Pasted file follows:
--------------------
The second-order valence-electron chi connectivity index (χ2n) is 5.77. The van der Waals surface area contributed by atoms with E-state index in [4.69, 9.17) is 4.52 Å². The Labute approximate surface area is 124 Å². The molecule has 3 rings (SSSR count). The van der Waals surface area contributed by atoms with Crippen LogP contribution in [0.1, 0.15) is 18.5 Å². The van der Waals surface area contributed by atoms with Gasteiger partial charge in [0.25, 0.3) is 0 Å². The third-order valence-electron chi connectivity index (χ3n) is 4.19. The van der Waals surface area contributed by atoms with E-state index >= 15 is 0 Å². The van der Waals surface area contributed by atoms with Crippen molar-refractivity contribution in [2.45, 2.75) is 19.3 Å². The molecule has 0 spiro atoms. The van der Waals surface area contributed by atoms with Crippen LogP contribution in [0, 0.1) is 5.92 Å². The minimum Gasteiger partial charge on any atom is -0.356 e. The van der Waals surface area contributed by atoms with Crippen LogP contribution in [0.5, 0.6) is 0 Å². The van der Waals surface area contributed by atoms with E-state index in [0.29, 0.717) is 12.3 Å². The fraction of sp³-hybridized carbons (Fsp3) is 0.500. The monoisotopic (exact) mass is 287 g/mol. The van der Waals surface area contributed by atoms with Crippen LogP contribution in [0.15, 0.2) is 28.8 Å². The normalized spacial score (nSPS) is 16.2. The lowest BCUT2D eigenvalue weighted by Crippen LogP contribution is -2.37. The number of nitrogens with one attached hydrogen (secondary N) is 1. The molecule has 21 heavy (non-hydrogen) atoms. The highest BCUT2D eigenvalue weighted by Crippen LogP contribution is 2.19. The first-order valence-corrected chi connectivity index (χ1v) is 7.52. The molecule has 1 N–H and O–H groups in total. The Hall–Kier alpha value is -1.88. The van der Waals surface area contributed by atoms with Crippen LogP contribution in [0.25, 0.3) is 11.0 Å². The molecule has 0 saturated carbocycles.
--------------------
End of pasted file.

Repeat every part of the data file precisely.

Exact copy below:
The second-order valence-electron chi connectivity index (χ2n) is 5.77. The van der Waals surface area contributed by atoms with E-state index in [4.69, 9.17) is 4.52 Å². The Labute approximate surface area is 124 Å². The molecule has 3 rings (SSSR count). The van der Waals surface area contributed by atoms with Crippen LogP contribution in [0.1, 0.15) is 18.5 Å². The van der Waals surface area contributed by atoms with Gasteiger partial charge in [0.25, 0.3) is 0 Å². The third-order valence-electron chi connectivity index (χ3n) is 4.19. The van der Waals surface area contributed by atoms with E-state index >= 15 is 0 Å². The van der Waals surface area contributed by atoms with Crippen molar-refractivity contribution in [2.45, 2.75) is 19.3 Å². The molecule has 0 spiro atoms. The van der Waals surface area contributed by atoms with Crippen LogP contribution in [0, 0.1) is 5.92 Å². The minimum Gasteiger partial charge on any atom is -0.356 e. The van der Waals surface area contributed by atoms with Crippen LogP contribution in [0.5, 0.6) is 0 Å². The van der Waals surface area contributed by atoms with E-state index in [0.29, 0.717) is 12.3 Å². The fraction of sp³-hybridized carbons (Fsp3) is 0.500. The monoisotopic (exact) mass is 287 g/mol. The van der Waals surface area contributed by atoms with Crippen LogP contribution in [0.15, 0.2) is 28.8 Å². The normalized spacial score (nSPS) is 16.2. The lowest BCUT2D eigenvalue weighted by Crippen LogP contribution is -2.37. The number of nitrogens with one attached hydrogen (secondary N) is 1. The molecule has 21 heavy (non-hydrogen) atoms. The highest BCUT2D eigenvalue weighted by Crippen LogP contribution is 2.19. The first-order valence-corrected chi connectivity index (χ1v) is 7.52. The molecule has 1 N–H and O–H groups in total. The Hall–Kier alpha value is -1.88. The van der Waals surface area contributed by atoms with Crippen LogP contribution in [0.25, 0.3) is 11.0 Å². The molecule has 0 saturated carbocycles.